Cybersecurity Experts Warn Twitter Breach Will Have Lasting Ramifications

After a ransomware infection, the United States Conference of Mayors unanimously voted to stop paying ransoms to hackers in July 2019. Cybersecurity experts heralded the decision, and numerous companies have also taken a stance that a ransom should never be paid – as doing so will only likely result in future attacks from bad actors.

Twitter ignored calls to pay a ransom after the theft of data belonging to hundreds of million of its users. This week the details of more than 200 million accounts were posted to a hacker forum. Sundar Piichai and Donald Trump Jr. are just a few of the well-known names and entities.

The database contained account names, handles, creator dates, followers count and email addresses. The data may have been used by hackers to access Twitter user accounts. Researchers also warned it could be used for “doxxing”, social engineering, or other purposes.

Notable is the fact that attention is not paid to this breach.

David Maynor (senior director of Threat Intelligence, cybersecurity company Cybrary) said that it is tempting to just shrug off and think “that’s normal life in big cities.” How many of the people affected by this Twitter data breach have their data made public for the first-time? Based on the number of breaches that my data was exposed, I am eligible for free credit monitoring throughout my life.

API Issue

Knowing the significance of the incident requires that you understand how it occurred and what the users can expect in the future.

Sammy Migues (principal scientist, Synopsys Software Integrity Group) stated that API security was the main story.

Application Programming Interface is basically the interface that allows two or more computers to talk with each other. For any API that is public, security is crucial. To make the API more secure, users will need to have an API key. Services won’t be able serve your data without this key.

Twitter was not able to do that.

Migues noted that cloud-native apps are becoming more popular, as well as the world of refactoring monolithic applications into thousands and hundreds of APIs and microservices.

It is just another example of an API that is unsecured and developers have created to work. Security is a matter of sight, not mind.

Jamie Boote from Synopsys Software Integrity Group, an associate security consultant for software security said that humans are bad at protecting what they cannot see.

Problem is, this is happening faster than there are application architects skilled enough to craft secure API and zero trust architectures.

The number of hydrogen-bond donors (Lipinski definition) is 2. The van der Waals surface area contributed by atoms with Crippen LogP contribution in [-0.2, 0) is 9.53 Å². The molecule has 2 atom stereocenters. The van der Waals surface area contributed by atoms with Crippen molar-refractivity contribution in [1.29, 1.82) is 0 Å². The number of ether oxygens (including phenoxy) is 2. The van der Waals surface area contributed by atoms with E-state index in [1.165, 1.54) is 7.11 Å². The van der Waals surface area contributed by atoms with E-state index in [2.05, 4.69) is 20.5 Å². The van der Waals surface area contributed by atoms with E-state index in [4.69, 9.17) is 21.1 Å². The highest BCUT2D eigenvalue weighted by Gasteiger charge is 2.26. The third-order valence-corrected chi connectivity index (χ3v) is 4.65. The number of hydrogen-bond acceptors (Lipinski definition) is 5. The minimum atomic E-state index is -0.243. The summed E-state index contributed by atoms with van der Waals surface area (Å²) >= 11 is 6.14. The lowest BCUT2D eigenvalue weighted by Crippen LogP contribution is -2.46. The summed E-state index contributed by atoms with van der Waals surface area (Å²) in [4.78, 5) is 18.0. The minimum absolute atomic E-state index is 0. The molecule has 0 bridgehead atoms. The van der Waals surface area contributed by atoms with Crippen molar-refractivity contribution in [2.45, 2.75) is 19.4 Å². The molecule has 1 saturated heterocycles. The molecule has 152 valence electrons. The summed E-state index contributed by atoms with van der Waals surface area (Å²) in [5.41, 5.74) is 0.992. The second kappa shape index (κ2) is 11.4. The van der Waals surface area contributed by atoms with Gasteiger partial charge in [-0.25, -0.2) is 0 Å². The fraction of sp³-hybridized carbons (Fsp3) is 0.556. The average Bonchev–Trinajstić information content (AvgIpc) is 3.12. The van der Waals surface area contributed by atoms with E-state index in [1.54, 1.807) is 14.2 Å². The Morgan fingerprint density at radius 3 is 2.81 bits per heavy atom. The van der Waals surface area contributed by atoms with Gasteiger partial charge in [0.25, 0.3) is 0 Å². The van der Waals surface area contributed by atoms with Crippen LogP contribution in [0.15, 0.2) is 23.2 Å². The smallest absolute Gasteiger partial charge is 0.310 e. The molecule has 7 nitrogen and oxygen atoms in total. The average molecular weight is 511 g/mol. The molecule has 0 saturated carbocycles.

Migues warned that “it’s growing faster than there are time to do threat modelling and skilled security testing.”

This is also the path that Twitter took in the past.

Boote stated that “in 2021, people discovered the Twitter API could also be used to divulge email addresses from other sources. Also leak some semi-public data like tying Twitter handles with this email address.” Many groups used the leaked email dumps to create seed material for handle farms that could collect additional information like follower counts and profile creation dates.

It appeared this particular issue was solved last year.

Boote stated, “After that, Musk purchased Twitter and dumps started appearing for sale because hackers were looking for a way to be paid.” The idea is that somebody collected them all and wanted Musk to purchase them.

The data was leaked because that did not happen. Now the question is: What’s next?

A Lingering Concern?

For many Twitter users – this could now be a problem that won’t go away. If nothing happens immediately, many users may even assume they’re in the clear – only to have something bad happen down the line.

Benjamin Fabre (CEO at DataDome security provider) stated that account takeover is a major problem.

If cybercriminals are able to take over an online account and perform unauthorised transactions without the knowledge of their victims, it is possible.

Fabre cautioned that “these often go undetected until a very long time” because log in isn’t suspicious. It’s part of the business logic for any website that has a login page. Hackers can gain access to personal information, linked credit cards and bank accounts in order to steal identity.

It’s important to be alert for anyone suspecting that their data may have been compromised.

Boote advised that malicious actors can have your email address. Users should reset their passwords on Twitter and ensure that it isn’t used for any other websites. To avoid being phished, you can delete emails appearing to be from Twitter.

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